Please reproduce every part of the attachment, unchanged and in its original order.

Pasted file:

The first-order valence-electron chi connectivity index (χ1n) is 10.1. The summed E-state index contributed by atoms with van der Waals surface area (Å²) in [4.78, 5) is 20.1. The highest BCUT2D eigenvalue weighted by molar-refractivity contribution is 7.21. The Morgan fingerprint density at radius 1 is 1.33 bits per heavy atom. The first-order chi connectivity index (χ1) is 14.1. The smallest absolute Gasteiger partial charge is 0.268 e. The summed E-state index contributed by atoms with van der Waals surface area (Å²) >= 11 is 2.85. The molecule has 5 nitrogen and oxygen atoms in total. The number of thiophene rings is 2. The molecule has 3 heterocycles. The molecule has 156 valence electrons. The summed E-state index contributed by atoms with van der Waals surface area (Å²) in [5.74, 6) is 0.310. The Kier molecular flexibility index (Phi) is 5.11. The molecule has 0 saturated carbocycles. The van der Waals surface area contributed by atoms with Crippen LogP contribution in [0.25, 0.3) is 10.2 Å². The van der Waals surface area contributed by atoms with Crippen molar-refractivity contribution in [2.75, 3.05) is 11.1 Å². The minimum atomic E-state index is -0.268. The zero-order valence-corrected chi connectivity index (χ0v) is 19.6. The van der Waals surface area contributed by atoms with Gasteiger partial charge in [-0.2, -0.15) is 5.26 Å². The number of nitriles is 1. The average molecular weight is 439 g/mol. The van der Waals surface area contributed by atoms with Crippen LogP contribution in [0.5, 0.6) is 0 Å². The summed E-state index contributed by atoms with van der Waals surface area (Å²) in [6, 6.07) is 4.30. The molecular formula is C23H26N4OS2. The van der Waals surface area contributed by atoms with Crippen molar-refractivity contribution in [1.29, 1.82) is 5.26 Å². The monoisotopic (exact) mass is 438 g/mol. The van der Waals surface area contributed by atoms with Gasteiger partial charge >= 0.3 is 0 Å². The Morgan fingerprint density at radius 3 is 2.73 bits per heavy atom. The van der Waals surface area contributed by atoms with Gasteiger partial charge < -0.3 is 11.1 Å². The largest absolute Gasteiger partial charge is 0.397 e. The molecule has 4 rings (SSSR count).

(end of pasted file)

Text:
The first-order valence-electron chi connectivity index (χ1n) is 10.1. The summed E-state index contributed by atoms with van der Waals surface area (Å²) in [4.78, 5) is 20.1. The highest BCUT2D eigenvalue weighted by molar-refractivity contribution is 7.21. The Morgan fingerprint density at radius 1 is 1.33 bits per heavy atom. The first-order chi connectivity index (χ1) is 14.1. The smallest absolute Gasteiger partial charge is 0.268 e. The summed E-state index contributed by atoms with van der Waals surface area (Å²) >= 11 is 2.85. The molecule has 5 nitrogen and oxygen atoms in total. The number of thiophene rings is 2. The molecule has 3 heterocycles. The molecule has 156 valence electrons. The summed E-state index contributed by atoms with van der Waals surface area (Å²) in [5.74, 6) is 0.310. The Kier molecular flexibility index (Phi) is 5.11. The molecule has 0 saturated carbocycles. The van der Waals surface area contributed by atoms with Crippen LogP contribution in [0.25, 0.3) is 10.2 Å². The van der Waals surface area contributed by atoms with Crippen molar-refractivity contribution in [2.75, 3.05) is 11.1 Å². The minimum atomic E-state index is -0.268. The zero-order valence-corrected chi connectivity index (χ0v) is 19.6. The van der Waals surface area contributed by atoms with Gasteiger partial charge in [-0.2, -0.15) is 5.26 Å². The number of nitriles is 1. The average molecular weight is 439 g/mol. The van der Waals surface area contributed by atoms with Crippen LogP contribution in [0.5, 0.6) is 0 Å². The summed E-state index contributed by atoms with van der Waals surface area (Å²) in [6, 6.07) is 4.30. The molecular formula is C23H26N4OS2. The van der Waals surface area contributed by atoms with Crippen molar-refractivity contribution in [1.29, 1.82) is 5.26 Å². The monoisotopic (exact) mass is 438 g/mol. The van der Waals surface area contributed by atoms with Gasteiger partial charge >= 0.3 is 0 Å². The Morgan fingerprint density at radius 3 is 2.73 bits per heavy atom. The van der Waals surface area contributed by atoms with Gasteiger partial charge < -0.3 is 11.1 Å². The largest absolute Gasteiger partial charge is 0.397 e. The molecule has 4 rings (SSSR count).